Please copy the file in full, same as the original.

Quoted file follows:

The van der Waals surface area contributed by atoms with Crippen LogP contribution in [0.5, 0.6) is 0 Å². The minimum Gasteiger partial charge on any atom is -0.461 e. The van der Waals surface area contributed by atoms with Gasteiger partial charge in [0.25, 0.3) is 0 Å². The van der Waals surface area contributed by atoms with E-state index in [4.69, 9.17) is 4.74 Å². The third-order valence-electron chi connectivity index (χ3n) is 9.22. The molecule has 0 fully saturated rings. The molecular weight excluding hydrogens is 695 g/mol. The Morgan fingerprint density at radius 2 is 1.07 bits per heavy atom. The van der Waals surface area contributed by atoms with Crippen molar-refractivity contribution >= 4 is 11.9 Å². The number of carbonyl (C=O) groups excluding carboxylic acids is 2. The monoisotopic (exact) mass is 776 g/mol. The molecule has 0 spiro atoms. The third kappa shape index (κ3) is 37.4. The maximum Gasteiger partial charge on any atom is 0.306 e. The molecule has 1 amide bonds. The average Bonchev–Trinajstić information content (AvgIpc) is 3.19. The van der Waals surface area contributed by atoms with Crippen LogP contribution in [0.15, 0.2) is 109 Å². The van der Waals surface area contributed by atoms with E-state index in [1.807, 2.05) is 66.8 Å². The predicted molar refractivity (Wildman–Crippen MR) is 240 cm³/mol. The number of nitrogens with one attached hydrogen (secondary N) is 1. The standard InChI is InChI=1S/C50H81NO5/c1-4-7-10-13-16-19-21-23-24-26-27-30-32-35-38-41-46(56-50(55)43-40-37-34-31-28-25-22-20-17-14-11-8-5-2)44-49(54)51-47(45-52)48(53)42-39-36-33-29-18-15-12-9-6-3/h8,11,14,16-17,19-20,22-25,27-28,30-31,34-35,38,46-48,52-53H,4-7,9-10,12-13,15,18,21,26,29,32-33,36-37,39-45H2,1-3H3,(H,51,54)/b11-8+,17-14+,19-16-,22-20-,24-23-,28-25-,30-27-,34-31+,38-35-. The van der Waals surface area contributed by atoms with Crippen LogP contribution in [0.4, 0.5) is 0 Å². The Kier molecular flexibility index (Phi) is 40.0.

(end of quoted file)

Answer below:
The van der Waals surface area contributed by atoms with Crippen LogP contribution in [0.5, 0.6) is 0 Å². The minimum Gasteiger partial charge on any atom is -0.461 e. The van der Waals surface area contributed by atoms with Gasteiger partial charge in [0.25, 0.3) is 0 Å². The van der Waals surface area contributed by atoms with E-state index in [4.69, 9.17) is 4.74 Å². The third-order valence-electron chi connectivity index (χ3n) is 9.22. The molecule has 0 fully saturated rings. The molecular weight excluding hydrogens is 695 g/mol. The Morgan fingerprint density at radius 2 is 1.07 bits per heavy atom. The van der Waals surface area contributed by atoms with Crippen molar-refractivity contribution >= 4 is 11.9 Å². The number of carbonyl (C=O) groups excluding carboxylic acids is 2. The monoisotopic (exact) mass is 776 g/mol. The molecule has 0 spiro atoms. The third kappa shape index (κ3) is 37.4. The maximum Gasteiger partial charge on any atom is 0.306 e. The molecule has 1 amide bonds. The average Bonchev–Trinajstić information content (AvgIpc) is 3.19. The van der Waals surface area contributed by atoms with Crippen LogP contribution in [0.15, 0.2) is 109 Å². The van der Waals surface area contributed by atoms with E-state index in [1.807, 2.05) is 66.8 Å². The predicted molar refractivity (Wildman–Crippen MR) is 240 cm³/mol. The number of nitrogens with one attached hydrogen (secondary N) is 1. The standard InChI is InChI=1S/C50H81NO5/c1-4-7-10-13-16-19-21-23-24-26-27-30-32-35-38-41-46(56-50(55)43-40-37-34-31-28-25-22-20-17-14-11-8-5-2)44-49(54)51-47(45-52)48(53)42-39-36-33-29-18-15-12-9-6-3/h8,11,14,16-17,19-20,22-25,27-28,30-31,34-35,38,46-48,52-53H,4-7,9-10,12-13,15,18,21,26,29,32-33,36-37,39-45H2,1-3H3,(H,51,54)/b11-8+,17-14+,19-16-,22-20-,24-23-,28-25-,30-27-,34-31+,38-35-. The van der Waals surface area contributed by atoms with Crippen LogP contribution in [0.4, 0.5) is 0 Å². The Kier molecular flexibility index (Phi) is 40.0.